I know the title seems a little ominous, but it’s true. I do not know of a single person who has not failed at something in their life. Do you?
Today we’re going to talk about habits and why we all fail when it comes to making or breaking them.
“It’s not what we do once in a while that shapes our lives. It’s what we do consistently.” ― Anthony Robbins
Humans are impatient creatures. We live in a society of instant gratification, next day delivery, fast diets and instant messaging, of fast food meals and make money fast recipes. This fast paced environment has led us into thinking everything should and can be attained quickly and if we can’t do so, it’s not working nor is it worth our time.
Lasting change does not work like that. Tiny progress over an extended period of time compounds into a long term transformation. Lacking evidence of said progress during that time is the number one reason people quit.
Humans are also ambitious creatures. “Tim” is not satisfied with his level of fitness. He also knows he should eat healthier. And maybe watch less TV. And read more books. And quit smoking. Drink less. Pick up that photography hobby he’s been meaning to since 8th grade. And in a burst of ambition, he will start doing all of this things, starting Monday.
Monday arrives. Tim groggily wakes up an hour earlier than he’s used to to go to the gym before work. He skips his usual McDonald’s breakfast for a salmon sandwich, because you know, all those healthy fats, and also gets a salad for lunch. Doesn’t go for that beer after work. He reads on his commute home. Only smoked 4 cigarettes today. Starts up a photography blog when he gets home, looks on Amazon for a brand new camera.
Monday was great. “I can do this!” thinks Tim.
Tuesday rolls around. Tim wakes up early, but muscle soreness starts creeping in. He still goes to the gym, but just goes through the motions. He’s really craving a cigarette after his workout, he’ll just cut a few more during the day. Breakfast is healthy, but gets a burger for lunch ’cause he just doesn’t have time. He forgot his book, so no reading today. The camera is too expensive for his budget at the moment, so no photography for the foreseeable future.
It’s Wednesday morning. Tim did not wake up for the gym. He was late on his way to work, so he popped into McDonalds, ’cause it’s faster. He forgot his book again. He really wants a pint of beer by the end of the day.
Raise your hand if you were ever like Tim.
People try to change all their bad habits at once. It never works partly because they only have so much willpower to get them going in the long run and partly because they do not take the proper time to plan their next steps. Then there is the next category who only plans but never executes.
1. Start small.
Pick one thing you want to change about yourself. Decide one action you can perform daily that is going to help you achieve that change. If you are feeling really ambitious and restless, pick two. Keep the next changes for after you’ve mastered these ones, let’s say in two weeks or so.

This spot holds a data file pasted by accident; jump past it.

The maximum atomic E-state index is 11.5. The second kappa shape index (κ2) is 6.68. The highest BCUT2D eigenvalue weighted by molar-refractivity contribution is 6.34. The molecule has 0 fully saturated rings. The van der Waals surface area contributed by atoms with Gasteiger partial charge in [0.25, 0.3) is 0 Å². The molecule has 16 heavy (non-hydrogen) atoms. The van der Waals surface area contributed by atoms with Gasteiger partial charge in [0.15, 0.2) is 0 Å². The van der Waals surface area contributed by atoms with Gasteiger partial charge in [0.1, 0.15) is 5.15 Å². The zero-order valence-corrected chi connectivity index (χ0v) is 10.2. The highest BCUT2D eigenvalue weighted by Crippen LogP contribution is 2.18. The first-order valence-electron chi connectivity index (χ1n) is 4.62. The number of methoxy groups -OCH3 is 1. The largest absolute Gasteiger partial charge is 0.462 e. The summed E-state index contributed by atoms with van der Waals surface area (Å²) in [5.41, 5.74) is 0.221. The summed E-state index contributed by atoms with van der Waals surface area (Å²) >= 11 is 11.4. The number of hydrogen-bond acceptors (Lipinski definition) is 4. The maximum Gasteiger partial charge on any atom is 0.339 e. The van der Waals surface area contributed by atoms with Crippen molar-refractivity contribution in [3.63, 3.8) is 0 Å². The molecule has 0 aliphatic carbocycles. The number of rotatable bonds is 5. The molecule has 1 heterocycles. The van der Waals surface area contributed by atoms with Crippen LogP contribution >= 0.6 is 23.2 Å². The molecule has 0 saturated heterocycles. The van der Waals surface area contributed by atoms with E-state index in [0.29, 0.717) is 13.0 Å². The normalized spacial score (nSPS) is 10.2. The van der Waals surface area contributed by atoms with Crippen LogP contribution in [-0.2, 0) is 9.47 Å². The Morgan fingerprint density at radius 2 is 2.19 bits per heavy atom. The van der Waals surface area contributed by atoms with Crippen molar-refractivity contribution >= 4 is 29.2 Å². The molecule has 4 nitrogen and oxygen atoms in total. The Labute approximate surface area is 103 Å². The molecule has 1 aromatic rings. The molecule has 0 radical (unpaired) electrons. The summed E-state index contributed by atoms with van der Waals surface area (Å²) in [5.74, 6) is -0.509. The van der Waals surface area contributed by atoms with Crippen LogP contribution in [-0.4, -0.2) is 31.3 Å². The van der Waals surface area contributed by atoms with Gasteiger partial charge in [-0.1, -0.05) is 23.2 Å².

2. What gets measured, gets done.
Find a way of tracking your progress, be it weight loss, pages read, time meditating, etc. Mark down every time you’ve performed your new habit. Try not to skip a day, but even if you do once in a while, it’s OK, just do it tomorrow. Seeing a long winning streak will keep you motivated not to break it. Decide beforehand for how long do you want to do this. Be specific: a week, a month, half a year.
3. Make time.
This is where a lot of plans go wrong. People tend to forget they’ve already filled up their days with various activities. Your time is finite, so picking up a new habit will mean you have to give up something else. Choosing what that will be has a huge impact on your success of keeping the new habit. Gym for one hour less of sleep? Cooking your own healthy meals for an hour less of hanging out with friends? By deciding early on these expectations, you will be less likely to break your habit because you already know what your are getting into and have already agreed to it.
If you are trying to break a habit, you will be less concerned with the time element, as you simply need to replace it with a new, healthier habit.
As a challenge to myself, I’ve committed to exercising at least 30 minutes every day for a year. Let’s say I skip a few days over the holidays, while on vacation, if I’m sick etc. That will still leave me with more than 150 hours of exercise in a year. Combine that with a good enough diet, I will feel a lot better and lose some weight in a years time. But not tomorrow and probably not next week. In a year.
I just have to stick it out. And I won’t even have to do that for long. Because by the end of the month, I will get used to going to the gym, I will start feeling better about my body, I will have more energy, I will want to continue, because I’ve formed the healthy habit of going, and now, not going means I will have to break my habit, and I’ll feel uncomfortable about that. Now eating junk food feels counter productive, as I’m putting all this time in the gym, so I’ll cut some of the bad meals I’ve been eating. Maybe I’ll even start taking that extra yoga class.
It all starts to add up once you commit to one single change.
So change one thing today. And keep it going.
Have a eudemonic week!
Photo by Jonas Svidras.